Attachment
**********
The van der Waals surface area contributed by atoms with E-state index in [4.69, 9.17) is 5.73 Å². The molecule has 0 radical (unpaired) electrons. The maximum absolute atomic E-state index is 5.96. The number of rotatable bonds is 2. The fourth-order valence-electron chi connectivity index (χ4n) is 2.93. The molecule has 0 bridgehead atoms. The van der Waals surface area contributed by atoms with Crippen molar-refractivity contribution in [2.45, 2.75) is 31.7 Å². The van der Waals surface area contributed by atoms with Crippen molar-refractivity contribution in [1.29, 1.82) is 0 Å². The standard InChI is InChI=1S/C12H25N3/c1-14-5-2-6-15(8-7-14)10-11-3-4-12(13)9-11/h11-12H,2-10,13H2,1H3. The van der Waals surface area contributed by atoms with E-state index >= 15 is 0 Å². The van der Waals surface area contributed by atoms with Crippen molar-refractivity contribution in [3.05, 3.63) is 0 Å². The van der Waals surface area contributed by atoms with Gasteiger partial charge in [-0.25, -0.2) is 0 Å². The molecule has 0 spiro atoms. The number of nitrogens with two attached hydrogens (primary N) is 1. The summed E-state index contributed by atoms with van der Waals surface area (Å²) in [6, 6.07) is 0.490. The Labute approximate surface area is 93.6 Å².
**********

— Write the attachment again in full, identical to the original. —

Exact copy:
The van der Waals surface area contributed by atoms with E-state index in [4.69, 9.17) is 5.73 Å². The molecule has 0 radical (unpaired) electrons. The maximum absolute atomic E-state index is 5.96. The number of rotatable bonds is 2. The fourth-order valence-electron chi connectivity index (χ4n) is 2.93. The molecule has 0 bridgehead atoms. The van der Waals surface area contributed by atoms with Crippen molar-refractivity contribution in [2.45, 2.75) is 31.7 Å². The van der Waals surface area contributed by atoms with Crippen molar-refractivity contribution in [1.29, 1.82) is 0 Å². The standard InChI is InChI=1S/C12H25N3/c1-14-5-2-6-15(8-7-14)10-11-3-4-12(13)9-11/h11-12H,2-10,13H2,1H3. The van der Waals surface area contributed by atoms with E-state index >= 15 is 0 Å². The van der Waals surface area contributed by atoms with Crippen molar-refractivity contribution in [3.05, 3.63) is 0 Å². The van der Waals surface area contributed by atoms with Gasteiger partial charge in [-0.25, -0.2) is 0 Å². The molecule has 0 spiro atoms. The number of nitrogens with two attached hydrogens (primary N) is 1. The summed E-state index contributed by atoms with van der Waals surface area (Å²) in [6, 6.07) is 0.490. The Labute approximate surface area is 93.6 Å².